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Rotorua Museum of Art and History

  • Completion:
    30 June 2011
  • Value:
    $19m
  • Client:
    Rotorua District Council
The completion of the Rotorua Museum of Art and History is the city’s most significant construction since the iconic Bath House was opened in 1908.

The Rotorua Museum, originally built as the Rotorua Bath House more than 100 years ago, is one of New Zealand’s National Heritage icons. But 100 years after opening, the Rotorua Bath House remained uncompleted. To celebrate its 2008 centenary, Rotorua District Council, in cooperation with the Rotorua Museum Centennial Trust, began the final phase of a project to complete the Bathhouse building to its original 1908 design concepts, and greatly enhance and extend the museum functions within.

Project timeline:

  • Stage I, the Viewing Platform, was completed in March 2006.
  • Stage II, the North Wing extension, which now houses the Rotorua Trust Galleries, opened in November 2008.
  • Stage III, by far the largest stage of the project, South Wing addition and refurbishment, opened in September 2011.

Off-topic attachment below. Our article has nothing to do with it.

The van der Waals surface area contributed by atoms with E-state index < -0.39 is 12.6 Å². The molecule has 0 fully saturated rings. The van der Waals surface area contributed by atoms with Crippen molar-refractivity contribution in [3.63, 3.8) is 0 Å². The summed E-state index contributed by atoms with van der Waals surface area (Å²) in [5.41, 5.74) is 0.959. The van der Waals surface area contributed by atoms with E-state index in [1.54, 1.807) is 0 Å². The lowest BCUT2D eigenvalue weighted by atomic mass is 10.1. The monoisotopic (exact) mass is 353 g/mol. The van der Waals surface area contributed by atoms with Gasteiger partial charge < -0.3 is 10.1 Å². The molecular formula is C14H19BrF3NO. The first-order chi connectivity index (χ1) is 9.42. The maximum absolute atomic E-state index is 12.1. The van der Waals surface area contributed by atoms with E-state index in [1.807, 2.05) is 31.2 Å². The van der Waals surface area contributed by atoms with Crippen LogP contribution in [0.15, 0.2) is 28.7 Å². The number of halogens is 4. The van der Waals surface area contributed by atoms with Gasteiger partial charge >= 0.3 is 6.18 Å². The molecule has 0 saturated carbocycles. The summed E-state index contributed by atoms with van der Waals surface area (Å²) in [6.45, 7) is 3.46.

Stages II and III required a project manager with extensive local knowledge. Also needed was a combination of previous museum experience and the ability to work closely with not only the client and contractors but also local iwi and exhibition planners, to ensure Tāonga were returned with the utmost respect and care. RDT Pacific was therefore engaged to deliver the two stages, led by Rotorua based Project Manager Sheryl Kirner.

The brief was to complete the original design concept: which would also make the building’s footprint symmetrical – radiating out from the iconic front entrance. The South Wing of the Bath House was the most incomplete section of the building, requiring significant work. For the Category 1 Historic Building, it was vital to retain the architectural integrity of the original structure while complying with current building and seismic strengthening standards. RDT Pacific worked closely with heritage architects and local iwi, also managing the design documentation.

The building is recognised as one of New Zealand’s most important and unique heritage buildings, while the expanded facilities have enabled Rotorua Museum to tell the “Great Stories of Rotorua”, based around its significant collections.

In recognition of the uniqueness of the project and the challenges associated with its restoration, the Museum received an ‘Excellence’ award at the 2012 Property Council New Zealand Awards.

“Original timber details and carvings have been meticulously incorporated… the project has maintained the integrity and grandeur of the original development.”

Connal Townsend, Property Council Chief Executive